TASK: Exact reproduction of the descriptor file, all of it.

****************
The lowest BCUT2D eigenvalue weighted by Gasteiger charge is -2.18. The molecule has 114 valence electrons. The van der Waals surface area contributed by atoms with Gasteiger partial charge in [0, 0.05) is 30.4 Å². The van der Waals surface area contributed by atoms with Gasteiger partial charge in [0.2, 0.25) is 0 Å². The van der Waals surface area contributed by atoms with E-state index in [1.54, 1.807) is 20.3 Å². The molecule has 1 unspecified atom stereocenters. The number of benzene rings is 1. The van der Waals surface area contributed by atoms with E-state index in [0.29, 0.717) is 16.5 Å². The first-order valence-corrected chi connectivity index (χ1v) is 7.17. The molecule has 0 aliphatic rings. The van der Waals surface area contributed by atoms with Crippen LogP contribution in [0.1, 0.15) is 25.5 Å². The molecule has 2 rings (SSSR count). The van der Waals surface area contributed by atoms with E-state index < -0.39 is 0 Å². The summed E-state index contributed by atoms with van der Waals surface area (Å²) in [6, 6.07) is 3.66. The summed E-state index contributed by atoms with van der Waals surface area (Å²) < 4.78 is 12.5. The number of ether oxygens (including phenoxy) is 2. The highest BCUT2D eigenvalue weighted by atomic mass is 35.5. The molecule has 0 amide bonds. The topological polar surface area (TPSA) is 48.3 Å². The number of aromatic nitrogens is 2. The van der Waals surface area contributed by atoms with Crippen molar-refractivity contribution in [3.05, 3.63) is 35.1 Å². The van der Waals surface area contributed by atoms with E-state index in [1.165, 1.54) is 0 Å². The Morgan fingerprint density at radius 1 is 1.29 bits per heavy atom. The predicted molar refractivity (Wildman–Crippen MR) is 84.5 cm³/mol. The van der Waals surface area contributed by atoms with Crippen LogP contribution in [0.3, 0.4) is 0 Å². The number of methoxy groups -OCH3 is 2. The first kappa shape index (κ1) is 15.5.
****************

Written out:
The lowest BCUT2D eigenvalue weighted by Gasteiger charge is -2.18. The molecule has 114 valence electrons. The van der Waals surface area contributed by atoms with Gasteiger partial charge in [0, 0.05) is 30.4 Å². The van der Waals surface area contributed by atoms with Gasteiger partial charge in [0.2, 0.25) is 0 Å². The van der Waals surface area contributed by atoms with E-state index in [1.54, 1.807) is 20.3 Å². The molecule has 1 unspecified atom stereocenters. The number of benzene rings is 1. The van der Waals surface area contributed by atoms with E-state index in [0.29, 0.717) is 16.5 Å². The first-order valence-corrected chi connectivity index (χ1v) is 7.17. The molecule has 0 aliphatic rings. The van der Waals surface area contributed by atoms with Crippen LogP contribution in [0.1, 0.15) is 25.5 Å². The molecule has 2 rings (SSSR count). The van der Waals surface area contributed by atoms with E-state index < -0.39 is 0 Å². The summed E-state index contributed by atoms with van der Waals surface area (Å²) in [6, 6.07) is 3.66. The summed E-state index contributed by atoms with van der Waals surface area (Å²) < 4.78 is 12.5. The number of ether oxygens (including phenoxy) is 2. The highest BCUT2D eigenvalue weighted by atomic mass is 35.5. The molecule has 0 amide bonds. The topological polar surface area (TPSA) is 48.3 Å². The number of aromatic nitrogens is 2. The van der Waals surface area contributed by atoms with Crippen molar-refractivity contribution in [3.05, 3.63) is 35.1 Å². The van der Waals surface area contributed by atoms with E-state index in [1.165, 1.54) is 0 Å². The Morgan fingerprint density at radius 1 is 1.29 bits per heavy atom. The predicted molar refractivity (Wildman–Crippen MR) is 84.5 cm³/mol. The van der Waals surface area contributed by atoms with Crippen LogP contribution in [0.3, 0.4) is 0 Å². The number of methoxy groups -OCH3 is 2. The first kappa shape index (κ1) is 15.5.